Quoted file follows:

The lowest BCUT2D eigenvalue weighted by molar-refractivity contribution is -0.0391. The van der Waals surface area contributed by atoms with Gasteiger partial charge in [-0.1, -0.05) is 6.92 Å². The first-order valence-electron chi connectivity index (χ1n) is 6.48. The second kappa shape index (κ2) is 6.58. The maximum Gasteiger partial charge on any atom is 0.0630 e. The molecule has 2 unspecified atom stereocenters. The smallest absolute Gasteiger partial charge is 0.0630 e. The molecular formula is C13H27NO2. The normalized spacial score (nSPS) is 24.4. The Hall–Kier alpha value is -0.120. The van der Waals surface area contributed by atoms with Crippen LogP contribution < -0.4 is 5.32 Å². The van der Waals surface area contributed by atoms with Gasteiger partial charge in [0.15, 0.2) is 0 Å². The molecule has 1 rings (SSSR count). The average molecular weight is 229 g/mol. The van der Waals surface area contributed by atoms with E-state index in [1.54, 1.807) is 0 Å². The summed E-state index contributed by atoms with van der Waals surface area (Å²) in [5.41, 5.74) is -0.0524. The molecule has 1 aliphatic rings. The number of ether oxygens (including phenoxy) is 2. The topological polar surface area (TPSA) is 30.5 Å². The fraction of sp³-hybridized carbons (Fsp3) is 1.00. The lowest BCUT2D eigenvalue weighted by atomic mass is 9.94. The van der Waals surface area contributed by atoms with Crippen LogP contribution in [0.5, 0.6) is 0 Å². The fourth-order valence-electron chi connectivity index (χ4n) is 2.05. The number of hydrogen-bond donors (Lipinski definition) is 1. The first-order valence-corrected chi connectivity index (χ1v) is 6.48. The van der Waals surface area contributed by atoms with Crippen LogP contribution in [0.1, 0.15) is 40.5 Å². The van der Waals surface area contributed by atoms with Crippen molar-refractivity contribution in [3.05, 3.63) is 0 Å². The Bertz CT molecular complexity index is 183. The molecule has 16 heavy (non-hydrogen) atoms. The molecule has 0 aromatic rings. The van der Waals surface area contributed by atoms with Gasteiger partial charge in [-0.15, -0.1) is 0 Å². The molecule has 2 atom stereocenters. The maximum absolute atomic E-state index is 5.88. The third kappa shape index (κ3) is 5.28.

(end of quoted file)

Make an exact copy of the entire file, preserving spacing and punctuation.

The lowest BCUT2D eigenvalue weighted by molar-refractivity contribution is -0.0391. The van der Waals surface area contributed by atoms with Gasteiger partial charge in [-0.1, -0.05) is 6.92 Å². The first-order valence-electron chi connectivity index (χ1n) is 6.48. The second kappa shape index (κ2) is 6.58. The maximum Gasteiger partial charge on any atom is 0.0630 e. The molecule has 2 unspecified atom stereocenters. The smallest absolute Gasteiger partial charge is 0.0630 e. The molecular formula is C13H27NO2. The normalized spacial score (nSPS) is 24.4. The Hall–Kier alpha value is -0.120. The van der Waals surface area contributed by atoms with Crippen LogP contribution < -0.4 is 5.32 Å². The van der Waals surface area contributed by atoms with Gasteiger partial charge in [0.15, 0.2) is 0 Å². The molecule has 1 rings (SSSR count). The average molecular weight is 229 g/mol. The van der Waals surface area contributed by atoms with E-state index in [1.54, 1.807) is 0 Å². The summed E-state index contributed by atoms with van der Waals surface area (Å²) in [5.41, 5.74) is -0.0524. The molecule has 1 aliphatic rings. The number of ether oxygens (including phenoxy) is 2. The topological polar surface area (TPSA) is 30.5 Å². The fraction of sp³-hybridized carbons (Fsp3) is 1.00. The lowest BCUT2D eigenvalue weighted by atomic mass is 9.94. The van der Waals surface area contributed by atoms with Crippen LogP contribution in [0.5, 0.6) is 0 Å². The fourth-order valence-electron chi connectivity index (χ4n) is 2.05. The number of hydrogen-bond donors (Lipinski definition) is 1. The first-order valence-corrected chi connectivity index (χ1v) is 6.48. The van der Waals surface area contributed by atoms with Crippen LogP contribution in [0.1, 0.15) is 40.5 Å². The van der Waals surface area contributed by atoms with Crippen molar-refractivity contribution in [3.05, 3.63) is 0 Å². The Bertz CT molecular complexity index is 183. The molecule has 16 heavy (non-hydrogen) atoms. The molecule has 0 aromatic rings. The van der Waals surface area contributed by atoms with Gasteiger partial charge in [-0.15, -0.1) is 0 Å². The molecule has 2 atom stereocenters. The maximum absolute atomic E-state index is 5.88. The third kappa shape index (κ3) is 5.28.